UK Tabloids Turn Green

When Boris Johnson unveiled his 10-point green recovery plan in November, British tabloids were unusually acquiescent.

The British press has a reputation for being more politically partisan than in many other Western countries. Tabloids like The Sun and The Daily Express tend to be firmly on the right of the political divide. They’ve also been vehemently skeptical of climate change. But, happily, things are changing. That moment in November was a turning point. Some right-leaning newspapers criticized the prime minister’s plan to ban the sale of new fossil fueled cars, but none questioned the science behind it. “This is a volte-face of enormous proportions,” said James Painter, who researches the media’s representation of climate change at the University of Oxford’s Reuters Institute for the Study of Journalism. “Five years ago you would have had the right-leaning press absolutely slamming the prime minister’s announcement.” The Daily Express has been one of the most explicitly skeptical of climate science, famously running a story headlined “100 reasons why global warming is natural.” The Sun featured columns by Breitbart News writer James Delingpole blaming the European Union for causing climate change. Now The Daily Express is campaigning for tax breaks on solar panels while The Sun offers tips to help readers shrink their carbon footprints. Delingpole has been dropped.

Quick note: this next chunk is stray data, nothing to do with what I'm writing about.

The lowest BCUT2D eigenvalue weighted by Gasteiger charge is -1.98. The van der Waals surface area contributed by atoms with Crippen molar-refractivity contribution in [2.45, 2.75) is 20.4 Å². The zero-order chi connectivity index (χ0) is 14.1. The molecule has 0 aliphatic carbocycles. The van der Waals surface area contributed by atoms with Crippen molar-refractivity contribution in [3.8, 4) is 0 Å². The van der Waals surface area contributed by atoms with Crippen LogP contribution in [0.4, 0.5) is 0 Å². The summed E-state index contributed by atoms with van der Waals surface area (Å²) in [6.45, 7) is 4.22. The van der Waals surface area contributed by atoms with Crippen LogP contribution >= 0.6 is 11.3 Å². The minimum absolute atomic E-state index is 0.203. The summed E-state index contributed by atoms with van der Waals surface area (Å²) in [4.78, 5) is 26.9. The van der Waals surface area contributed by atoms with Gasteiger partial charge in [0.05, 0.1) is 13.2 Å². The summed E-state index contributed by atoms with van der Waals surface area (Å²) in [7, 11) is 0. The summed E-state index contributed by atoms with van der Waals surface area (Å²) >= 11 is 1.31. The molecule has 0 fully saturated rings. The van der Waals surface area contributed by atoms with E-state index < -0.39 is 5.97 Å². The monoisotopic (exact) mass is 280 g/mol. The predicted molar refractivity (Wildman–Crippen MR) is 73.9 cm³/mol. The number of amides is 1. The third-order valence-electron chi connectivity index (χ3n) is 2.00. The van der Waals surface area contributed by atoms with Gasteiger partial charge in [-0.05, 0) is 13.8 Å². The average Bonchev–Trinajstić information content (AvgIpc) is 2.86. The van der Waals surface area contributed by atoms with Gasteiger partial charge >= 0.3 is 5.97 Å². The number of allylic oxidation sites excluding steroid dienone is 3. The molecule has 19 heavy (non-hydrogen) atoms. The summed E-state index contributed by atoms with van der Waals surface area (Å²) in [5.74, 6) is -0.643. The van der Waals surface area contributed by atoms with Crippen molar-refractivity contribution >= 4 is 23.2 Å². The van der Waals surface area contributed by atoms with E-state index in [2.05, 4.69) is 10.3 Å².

The papers say the change was prompted by a realization that their readers are growing more worried about global warming, reports Bloomberg. The latest surveys by YouGov, the market research firm, show Brits are now more concerned about the environment than they are about crime or immigration.

The publications’ backing of Johnson’s green campaign may also help bolster support for stronger policies. It’s difficult for the media to change peoples’ minds about a topic, but it can reinforce existing views through repetition, said Painter. In the case of climate change, the tabloids are a good barometer of how public opinion has shifted, and the good news is that it's a sign it will probably continue to move in that direction.